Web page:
Compulsory divestment of 26% equity of the company in favour of an Indian partner/the public within a period of five years. Prior approval of the State Government, in the event of any land future use change.

POLICY RECOMMENDATIONS
WTO is receiving the deepest Affecting the major sectors of Indian economy Intensively in the coming years

A major concern growing


The challenge to policy makers

Impact of WTO

Dominate the Indian agriculture Impendi ng WTO threat

Protect Indian agriculture

INDIAN FARMERS NOT BENEFITTING FROM W.T.O AGREEMENT


Despite clear evidence that Indian farmers do not gain from the implementation of the trade liberalization process under the World Trade Organization's Agreement on Agriculture, and are in fact badly hit by it Five years after the World Trade Organization (WTO) came into existence, the anticipated gains for India from the trade liberalization process in agriculture are practically zero. The kind of export subsidies that need to be pruned is not provided in India. India was forced to either phase out or eliminate the quantitative restrictions (QRs) on agricultural commodities and products.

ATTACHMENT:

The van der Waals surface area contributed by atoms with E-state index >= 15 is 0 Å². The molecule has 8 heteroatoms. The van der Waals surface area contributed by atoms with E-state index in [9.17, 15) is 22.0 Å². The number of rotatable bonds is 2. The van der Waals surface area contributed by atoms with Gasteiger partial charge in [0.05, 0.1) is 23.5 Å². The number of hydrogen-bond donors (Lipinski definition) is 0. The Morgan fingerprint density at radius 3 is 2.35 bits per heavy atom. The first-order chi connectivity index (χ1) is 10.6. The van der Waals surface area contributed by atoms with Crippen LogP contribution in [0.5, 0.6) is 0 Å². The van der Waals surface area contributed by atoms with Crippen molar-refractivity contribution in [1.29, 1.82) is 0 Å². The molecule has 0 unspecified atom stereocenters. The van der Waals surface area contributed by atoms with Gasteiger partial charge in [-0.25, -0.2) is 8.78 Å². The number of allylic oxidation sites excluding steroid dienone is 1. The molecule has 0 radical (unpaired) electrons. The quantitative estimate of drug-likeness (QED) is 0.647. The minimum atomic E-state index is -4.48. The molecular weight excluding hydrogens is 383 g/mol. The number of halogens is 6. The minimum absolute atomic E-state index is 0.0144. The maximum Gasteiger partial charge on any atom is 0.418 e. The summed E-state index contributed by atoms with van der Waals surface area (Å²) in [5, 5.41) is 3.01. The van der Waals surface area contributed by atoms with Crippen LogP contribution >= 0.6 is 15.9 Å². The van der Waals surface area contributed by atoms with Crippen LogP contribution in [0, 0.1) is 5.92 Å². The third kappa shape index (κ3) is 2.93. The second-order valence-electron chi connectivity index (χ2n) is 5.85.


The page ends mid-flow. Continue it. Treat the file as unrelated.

GREEN REVOLUTION

NATIONAL AGRICULTURAL POLICY

MARKET OVERVIEW

ECONOMIC REFORMS

POST INDEPENDENCE

PERFORMANCE OF THE AGRICULTURE SECTOR DURING THE CURRENT 5 YEAR PLAN (2007- 2011)
During the first three years of the current Five Year Plan, the griculture sector (including allied activities) recorded an average growth of 2.03 per cent against the Plan target of 4 per cent per annum. Things are looking bright in the current year with a relatively good monsoon and the agriculture-sector is expected to grow at 5.4 per cent as per the 2010-11 advance estimates. The agriculture sector growth in the first four years of the Plan is estimated at 2.87 per cent. In order to achieve the Plan target of average 4 per cent per year, the agriculture sector needs to grow at 8.5 per cent during 2011-12.

Conclusion
Agriculture is expected to be a point of focus for the private sector in India, as a number of private players are expected to venture into organic farming, contract farming, and setting up hubs for the procurement of farm produce. Increased corporate investment in this sector is expected to offer a new frontier of growth across many areas such as economies of scale through advanced models of farming, effective distribution systems and food security.